How a Charge Sheath Vortex Explains the Observations


How a Charge Sheath Vortex Explains the Observations

How a Charge Sheath Vortex Explains the Observations

Large dust and debris clouds often obscure the processes at work at the ground.
But small tornadoes allow  a better view of the processes.

If you have examined the video clips of tornadoes on the previous page,you will have seen that the tornado tube forms in a rotating storm cloud,and descends to the ground.
Although rotating at high velocity, there is no outflow of air.
Debris and air is picked up at the base of the rotating core and acceleratesrapidly upwards and outwards.
This airflow appears to expand rapidly, with moisture condensing outsidethe central core.

It appears as though the central core has a high electrical chargethat induces the opposite charge onto everything near it. The attractiveforces are huge and together with the abrasion of particles rotatingin the sheath it rips the surface from anything it touches. As theseripped off particles start to speed up the particles that were violently attracted are now violently ejected.

The rising cloud of ejected material accelerates and expands as it does so.This would suggest that this rising airflow is also now highly charged, butnot attracted to the ground or the central core.

See the movie from This is Overview This is a good sequence starting with charged sheath vortex touching down, clearly visible as a thin tube. An ejection cloud starts to build up and an outer turbulence vortex starts to form, but is then blown away - ahead of the vortex - by the surface wind. The outer turbulence vortex then reforms, and by the time it crosses the road is extremely welldefined. At around 16 seconds part of the turbulence vortex is againbreaking up in a large curl, again blown out by a wind moving faster thanthe vortex is travelling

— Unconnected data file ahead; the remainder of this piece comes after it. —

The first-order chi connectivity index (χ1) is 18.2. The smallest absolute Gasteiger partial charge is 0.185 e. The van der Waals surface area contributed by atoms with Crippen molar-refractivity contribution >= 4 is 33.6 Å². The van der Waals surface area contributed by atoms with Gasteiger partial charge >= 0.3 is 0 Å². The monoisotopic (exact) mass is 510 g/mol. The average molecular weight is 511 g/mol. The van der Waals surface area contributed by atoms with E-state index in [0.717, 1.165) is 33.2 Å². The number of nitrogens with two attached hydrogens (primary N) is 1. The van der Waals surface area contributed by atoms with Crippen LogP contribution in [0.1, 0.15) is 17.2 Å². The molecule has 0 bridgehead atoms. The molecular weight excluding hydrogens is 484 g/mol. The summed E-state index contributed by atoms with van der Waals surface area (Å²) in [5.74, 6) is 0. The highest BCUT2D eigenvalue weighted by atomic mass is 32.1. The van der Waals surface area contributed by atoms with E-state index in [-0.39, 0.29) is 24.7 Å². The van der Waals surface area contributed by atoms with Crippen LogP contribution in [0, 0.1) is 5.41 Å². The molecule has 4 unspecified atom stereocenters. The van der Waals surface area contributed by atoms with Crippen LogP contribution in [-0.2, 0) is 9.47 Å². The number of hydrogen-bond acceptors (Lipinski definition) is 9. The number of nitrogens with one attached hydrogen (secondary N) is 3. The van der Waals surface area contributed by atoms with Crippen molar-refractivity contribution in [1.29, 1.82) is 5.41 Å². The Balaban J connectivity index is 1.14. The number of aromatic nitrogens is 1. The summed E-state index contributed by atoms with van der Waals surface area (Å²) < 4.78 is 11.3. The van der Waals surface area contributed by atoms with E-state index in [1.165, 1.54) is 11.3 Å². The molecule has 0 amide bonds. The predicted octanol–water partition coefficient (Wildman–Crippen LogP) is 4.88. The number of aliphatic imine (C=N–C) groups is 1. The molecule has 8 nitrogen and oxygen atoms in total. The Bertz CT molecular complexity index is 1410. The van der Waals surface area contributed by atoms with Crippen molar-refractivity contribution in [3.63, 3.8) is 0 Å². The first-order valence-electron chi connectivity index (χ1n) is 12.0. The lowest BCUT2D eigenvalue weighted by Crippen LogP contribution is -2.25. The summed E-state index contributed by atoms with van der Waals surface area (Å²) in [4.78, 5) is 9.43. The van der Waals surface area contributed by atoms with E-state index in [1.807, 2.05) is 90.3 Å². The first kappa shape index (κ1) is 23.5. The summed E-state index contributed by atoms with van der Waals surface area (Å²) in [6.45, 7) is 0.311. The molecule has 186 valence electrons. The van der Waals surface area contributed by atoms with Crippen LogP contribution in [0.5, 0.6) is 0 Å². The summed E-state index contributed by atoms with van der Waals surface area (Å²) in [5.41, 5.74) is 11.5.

Ejection Zone

If you watch a small tornado closely you can see these forces at work. Watch how the opposite charged dust from the ground is thrown out at high speed and then seems to drift downward again. This shows very clearly that at this stage there is almost no airflow coming down the tornado or going up the tornado. See the movie from Look at the time between 00.03 to 00.06 A small tubular charged sheath vortex is visible inside the larger turbulence vortex.

Charge Particle Expansion creates a Turbulence Vortex

As the ejected charged dust cloud increases, the charge between the dust and the charged air molecules create a pressure that forces the particles apart and reduces the density. This charge induced reduction in density makes the ejection cloud lighter than the surrounding air so it starts to rise.

As this dust cloud rises it draws air in from round the base of the tornado, and this rising air may also start to rotate, but at a much slower rate than the charged sheath vortex spinning at high speed inside it.

So what physical phenomenon can bring about this pattern of charge? Seethe next page.